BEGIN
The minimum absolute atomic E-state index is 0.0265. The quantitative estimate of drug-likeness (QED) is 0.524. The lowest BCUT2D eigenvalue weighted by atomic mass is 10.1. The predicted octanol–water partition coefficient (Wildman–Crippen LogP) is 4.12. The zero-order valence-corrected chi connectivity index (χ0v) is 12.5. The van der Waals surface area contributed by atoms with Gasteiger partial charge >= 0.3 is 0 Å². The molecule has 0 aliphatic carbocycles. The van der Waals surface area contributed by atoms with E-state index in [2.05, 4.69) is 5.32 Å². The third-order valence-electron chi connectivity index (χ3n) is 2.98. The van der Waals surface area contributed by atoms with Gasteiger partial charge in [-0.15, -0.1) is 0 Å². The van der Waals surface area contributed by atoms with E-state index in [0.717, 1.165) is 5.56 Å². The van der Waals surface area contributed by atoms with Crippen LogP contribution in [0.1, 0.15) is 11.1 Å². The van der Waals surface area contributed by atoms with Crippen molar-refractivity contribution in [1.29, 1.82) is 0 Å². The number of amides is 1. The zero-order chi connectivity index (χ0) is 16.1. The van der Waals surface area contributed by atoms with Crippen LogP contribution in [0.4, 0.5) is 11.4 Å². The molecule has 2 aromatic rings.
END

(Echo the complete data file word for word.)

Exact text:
The minimum absolute atomic E-state index is 0.0265. The quantitative estimate of drug-likeness (QED) is 0.524. The lowest BCUT2D eigenvalue weighted by atomic mass is 10.1. The predicted octanol–water partition coefficient (Wildman–Crippen LogP) is 4.12. The zero-order valence-corrected chi connectivity index (χ0v) is 12.5. The van der Waals surface area contributed by atoms with Gasteiger partial charge >= 0.3 is 0 Å². The molecule has 0 aliphatic carbocycles. The van der Waals surface area contributed by atoms with E-state index in [2.05, 4.69) is 5.32 Å². The third-order valence-electron chi connectivity index (χ3n) is 2.98. The van der Waals surface area contributed by atoms with Gasteiger partial charge in [-0.15, -0.1) is 0 Å². The van der Waals surface area contributed by atoms with E-state index in [0.717, 1.165) is 5.56 Å². The van der Waals surface area contributed by atoms with Crippen LogP contribution in [0.1, 0.15) is 11.1 Å². The van der Waals surface area contributed by atoms with Crippen molar-refractivity contribution in [1.29, 1.82) is 0 Å². The number of amides is 1. The zero-order chi connectivity index (χ0) is 16.1. The van der Waals surface area contributed by atoms with Crippen LogP contribution in [0.4, 0.5) is 11.4 Å². The molecule has 2 aromatic rings.